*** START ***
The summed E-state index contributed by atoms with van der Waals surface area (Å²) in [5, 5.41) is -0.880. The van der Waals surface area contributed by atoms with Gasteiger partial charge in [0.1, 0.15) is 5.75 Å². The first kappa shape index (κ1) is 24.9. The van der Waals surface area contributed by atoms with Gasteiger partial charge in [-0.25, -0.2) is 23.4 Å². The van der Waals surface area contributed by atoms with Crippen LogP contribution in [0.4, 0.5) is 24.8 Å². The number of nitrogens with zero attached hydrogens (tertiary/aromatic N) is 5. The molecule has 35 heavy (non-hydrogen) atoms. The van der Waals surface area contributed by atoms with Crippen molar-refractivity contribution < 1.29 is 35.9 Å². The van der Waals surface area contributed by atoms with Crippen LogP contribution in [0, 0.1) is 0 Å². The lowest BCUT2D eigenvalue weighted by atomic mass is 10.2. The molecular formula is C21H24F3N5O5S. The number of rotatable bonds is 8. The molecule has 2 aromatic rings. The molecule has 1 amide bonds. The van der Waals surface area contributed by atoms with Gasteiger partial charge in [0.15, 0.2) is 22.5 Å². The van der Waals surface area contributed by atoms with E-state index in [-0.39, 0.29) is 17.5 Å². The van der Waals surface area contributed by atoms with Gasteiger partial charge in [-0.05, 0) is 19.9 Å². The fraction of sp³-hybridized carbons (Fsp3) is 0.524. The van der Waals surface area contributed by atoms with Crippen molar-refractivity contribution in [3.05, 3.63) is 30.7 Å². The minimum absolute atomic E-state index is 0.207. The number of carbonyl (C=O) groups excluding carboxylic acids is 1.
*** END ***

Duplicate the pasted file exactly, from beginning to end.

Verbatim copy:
The summed E-state index contributed by atoms with van der Waals surface area (Å²) in [5, 5.41) is -0.880. The van der Waals surface area contributed by atoms with Gasteiger partial charge in [0.1, 0.15) is 5.75 Å². The first kappa shape index (κ1) is 24.9. The van der Waals surface area contributed by atoms with Gasteiger partial charge in [-0.25, -0.2) is 23.4 Å². The van der Waals surface area contributed by atoms with Crippen LogP contribution in [0.4, 0.5) is 24.8 Å². The number of nitrogens with zero attached hydrogens (tertiary/aromatic N) is 5. The molecule has 35 heavy (non-hydrogen) atoms. The van der Waals surface area contributed by atoms with Crippen molar-refractivity contribution < 1.29 is 35.9 Å². The van der Waals surface area contributed by atoms with Crippen LogP contribution in [0, 0.1) is 0 Å². The lowest BCUT2D eigenvalue weighted by atomic mass is 10.2. The molecular formula is C21H24F3N5O5S. The number of rotatable bonds is 8. The molecule has 2 aromatic rings. The molecule has 1 amide bonds. The van der Waals surface area contributed by atoms with Gasteiger partial charge in [0.15, 0.2) is 22.5 Å². The van der Waals surface area contributed by atoms with E-state index in [-0.39, 0.29) is 17.5 Å². The van der Waals surface area contributed by atoms with Gasteiger partial charge in [-0.05, 0) is 19.9 Å². The fraction of sp³-hybridized carbons (Fsp3) is 0.524. The van der Waals surface area contributed by atoms with Crippen molar-refractivity contribution in [3.05, 3.63) is 30.7 Å². The minimum absolute atomic E-state index is 0.207. The number of carbonyl (C=O) groups excluding carboxylic acids is 1.